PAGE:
Bob Saget — The Man Who Deserved The Title of America’s Dad

For years, I sneered at Bob Saget. Mostly because my younger sister was a dedicated fan of what I considered the most embarrassingly saccharine show on television: “Full House.” I would come from school to find her rabidly watching reruns of the gentle antics of the Tanner family and think to myself how much better, how much more sophisticated was my taste. Then I’d lock myself in my room to marinate my malleable teenage psyche in the nihilism of Nirvana and Nine Inch Nails.

As we got older, I think my brother and I shamed our sister enough over her devotion to the show that she eventually gave it up and tried to pretend she enjoyed the dark, cynical entertainment that we had decreed respectable for children of the nineties. But I discovered how deep her affection for the series ran when Netflix announced in 2016 it was reviving it for a new generation. It was must-watch nostalgia for her, but thanks to her infectious enthusiasm, soon became a new source of joy for her niece, my daughter.

Together they binge-watched the latest adventures of DJ, Stephanie, Uncle Jesse, and, especially, patriarch Danny. As my middle schooler begged for TV time to watch the original after finishing homework, I reflected how much my attitude toward the franchise had changed. Thank God, I thought, my tween’s taste runs to the innocence of her aunt. Thank God she prefers “Full” and “Fuller House” to the sort of bleak contempt that ensnares the hearts of so many children at her age.

Many of the obituaries and remembrances of Saget since his tragic passing this week have taken pains to point out how different his own comedy could be from that of the wholesome Danny Tanner, how raunchy his standup routines were. Yet there was a reason, despite that blue act, that casting directors chose him as the perfect vessel to entertain all ages with clean laughs, not just on “Full House,” but also as the host of “America’s Funniest Home Videos.” The title of his most recent comedy tour, “I Don’t Do Negative,” seems touchingly apt now.

Even his largely off-screen narration in “How I Met Your Mother” encapsulated the sort of calm, competent fatherly warmth our culture has told us is not necessary to the formation of emotionally and mentally healthy children. So then how come so many kids flocked to it?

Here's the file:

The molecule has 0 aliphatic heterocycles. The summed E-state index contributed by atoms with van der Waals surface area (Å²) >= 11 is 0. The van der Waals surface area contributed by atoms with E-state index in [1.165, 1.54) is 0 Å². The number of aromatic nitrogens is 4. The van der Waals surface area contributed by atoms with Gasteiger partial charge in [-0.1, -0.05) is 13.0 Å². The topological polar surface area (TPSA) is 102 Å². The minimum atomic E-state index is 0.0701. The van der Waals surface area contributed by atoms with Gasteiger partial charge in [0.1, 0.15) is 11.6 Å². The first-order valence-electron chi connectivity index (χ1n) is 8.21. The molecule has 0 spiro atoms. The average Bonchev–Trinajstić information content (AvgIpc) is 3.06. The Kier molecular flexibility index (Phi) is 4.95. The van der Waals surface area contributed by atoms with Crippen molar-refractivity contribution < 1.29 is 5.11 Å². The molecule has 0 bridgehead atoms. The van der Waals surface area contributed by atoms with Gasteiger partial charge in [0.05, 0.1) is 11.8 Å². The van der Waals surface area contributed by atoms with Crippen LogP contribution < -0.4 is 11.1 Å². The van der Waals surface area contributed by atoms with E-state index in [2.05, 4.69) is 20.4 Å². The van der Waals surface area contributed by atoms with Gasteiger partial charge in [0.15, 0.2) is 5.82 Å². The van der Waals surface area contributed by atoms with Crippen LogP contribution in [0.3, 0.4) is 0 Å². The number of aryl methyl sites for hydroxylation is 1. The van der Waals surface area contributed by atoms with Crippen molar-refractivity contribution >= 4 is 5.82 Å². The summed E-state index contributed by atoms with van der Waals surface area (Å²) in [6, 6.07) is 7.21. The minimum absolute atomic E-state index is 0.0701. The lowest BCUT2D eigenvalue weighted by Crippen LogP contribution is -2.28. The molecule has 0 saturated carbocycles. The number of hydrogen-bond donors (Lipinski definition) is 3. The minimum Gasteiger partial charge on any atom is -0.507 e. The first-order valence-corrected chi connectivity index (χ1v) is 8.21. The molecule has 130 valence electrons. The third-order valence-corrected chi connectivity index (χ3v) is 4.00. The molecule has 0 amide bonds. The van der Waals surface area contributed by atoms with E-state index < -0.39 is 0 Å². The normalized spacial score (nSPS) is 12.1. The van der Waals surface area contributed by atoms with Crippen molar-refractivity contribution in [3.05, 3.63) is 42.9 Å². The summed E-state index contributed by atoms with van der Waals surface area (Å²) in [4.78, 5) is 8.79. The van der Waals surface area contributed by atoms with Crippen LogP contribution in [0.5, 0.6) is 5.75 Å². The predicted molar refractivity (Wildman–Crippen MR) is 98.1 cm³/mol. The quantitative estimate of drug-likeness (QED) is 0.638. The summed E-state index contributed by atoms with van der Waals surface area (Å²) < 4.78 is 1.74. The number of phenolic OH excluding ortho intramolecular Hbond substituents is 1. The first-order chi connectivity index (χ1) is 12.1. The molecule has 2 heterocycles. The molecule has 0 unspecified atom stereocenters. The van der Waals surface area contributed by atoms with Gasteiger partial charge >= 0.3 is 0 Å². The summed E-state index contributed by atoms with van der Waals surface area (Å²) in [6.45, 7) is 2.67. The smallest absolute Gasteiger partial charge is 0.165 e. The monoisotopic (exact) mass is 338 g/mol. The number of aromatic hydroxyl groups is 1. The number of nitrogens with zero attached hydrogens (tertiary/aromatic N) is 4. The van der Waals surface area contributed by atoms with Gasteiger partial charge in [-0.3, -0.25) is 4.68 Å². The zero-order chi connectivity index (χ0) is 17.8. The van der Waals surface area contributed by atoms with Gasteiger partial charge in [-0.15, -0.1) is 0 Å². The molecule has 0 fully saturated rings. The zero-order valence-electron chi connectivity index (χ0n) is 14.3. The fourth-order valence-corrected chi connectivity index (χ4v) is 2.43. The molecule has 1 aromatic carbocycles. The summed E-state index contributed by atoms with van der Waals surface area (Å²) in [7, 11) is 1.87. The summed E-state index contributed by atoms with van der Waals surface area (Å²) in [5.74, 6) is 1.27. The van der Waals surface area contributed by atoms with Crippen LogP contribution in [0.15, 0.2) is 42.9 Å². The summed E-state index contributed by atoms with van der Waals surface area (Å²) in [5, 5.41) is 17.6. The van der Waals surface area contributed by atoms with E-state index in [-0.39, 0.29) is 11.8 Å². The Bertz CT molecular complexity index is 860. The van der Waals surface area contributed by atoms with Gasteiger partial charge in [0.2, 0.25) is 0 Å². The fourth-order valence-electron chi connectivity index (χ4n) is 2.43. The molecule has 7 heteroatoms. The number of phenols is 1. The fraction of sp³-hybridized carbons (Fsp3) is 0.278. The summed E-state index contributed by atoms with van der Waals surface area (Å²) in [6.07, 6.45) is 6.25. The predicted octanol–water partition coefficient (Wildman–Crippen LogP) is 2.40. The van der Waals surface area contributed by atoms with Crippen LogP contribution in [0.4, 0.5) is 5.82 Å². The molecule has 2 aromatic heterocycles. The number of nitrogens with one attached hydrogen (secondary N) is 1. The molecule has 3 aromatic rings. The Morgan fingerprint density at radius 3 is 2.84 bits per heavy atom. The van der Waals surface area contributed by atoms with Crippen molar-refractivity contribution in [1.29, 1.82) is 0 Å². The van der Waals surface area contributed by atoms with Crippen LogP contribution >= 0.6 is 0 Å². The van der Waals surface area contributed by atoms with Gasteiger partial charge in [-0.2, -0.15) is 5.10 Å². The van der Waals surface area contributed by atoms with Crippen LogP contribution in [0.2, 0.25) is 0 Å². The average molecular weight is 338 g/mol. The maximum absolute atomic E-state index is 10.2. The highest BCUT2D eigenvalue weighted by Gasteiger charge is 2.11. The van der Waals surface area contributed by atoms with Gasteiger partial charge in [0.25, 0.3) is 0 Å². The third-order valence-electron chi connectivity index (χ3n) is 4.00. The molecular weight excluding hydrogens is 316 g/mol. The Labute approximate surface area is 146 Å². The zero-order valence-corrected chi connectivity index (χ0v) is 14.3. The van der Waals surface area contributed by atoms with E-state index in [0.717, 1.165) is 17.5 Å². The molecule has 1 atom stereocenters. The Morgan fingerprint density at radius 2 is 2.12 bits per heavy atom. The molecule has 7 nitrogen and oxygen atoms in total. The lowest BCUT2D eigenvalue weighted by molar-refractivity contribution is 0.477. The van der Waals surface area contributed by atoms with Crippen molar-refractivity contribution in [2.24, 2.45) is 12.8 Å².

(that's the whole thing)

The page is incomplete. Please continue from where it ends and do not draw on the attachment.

However dirty the jokes, there was a sunniness to Saget that shined through. Unlike the entertainment pundits who, even now, are prompting the world to remember his darkness more than his light, Saget himself never disrespected the comfort Danny Tanner offered to multiple generations. In fact, in a nation where one-in-four children are growing up without a father figure, Saget often became celluloid stand-in. A meager offering to those lacking the real thing, to be sure, yet a concrete legacy of good Saget gave the world. In fact, it was his idea to make Danny an incorrigible hugger.

To see the font from which that innate “dadness” sprung, one only need listen to Saget talking about his own father, as in a story he recounted to Vulture in 2017 when the outlet asked him about putting out a message of loving others and how disjointed it seemed alongside some of his dirtier jokes:

“It’s really all I care about. It’s all I was taught by my dad. One time I was hosting America’s Funniest Home Videos and my dad came on the set. I said, “Dad, what would you like to say to people?” and he took two minutes of ABC network time at 7:20 at night to say, “You’ve got to be kind to each other.” He gave this speech and said that people need to treat people the way they would like to be treated. Kindness was something that was incredibly important to him. He was 100% right. We haven’t lost kindness, but we’ve lost the people in power stressing it. We need to be kind and we need the people at the top to start being kind.

Judging from the outpouring of love from people who knew him personally, Saget practiced what he preached.

Thanks to his struggles with outlandish behavior and addiction, at one time much of the entertainment world had written off Saturday Night Live’s Pete Davidson as a punchline or a cautionary tale. To Saget, evidently, he was a fatherless kid who needed help.

“When I was younger and several times throughout our friendship,” Davidson shared via the Twitter account of a friend, “he helped me get through some rough mental health stuff. He stayed on the phone with my mom for hours trying to help in any way he can — connecting us with doctors and new things we can try. He would check in on me and make sure I was okay.”

Maybe Saget’s

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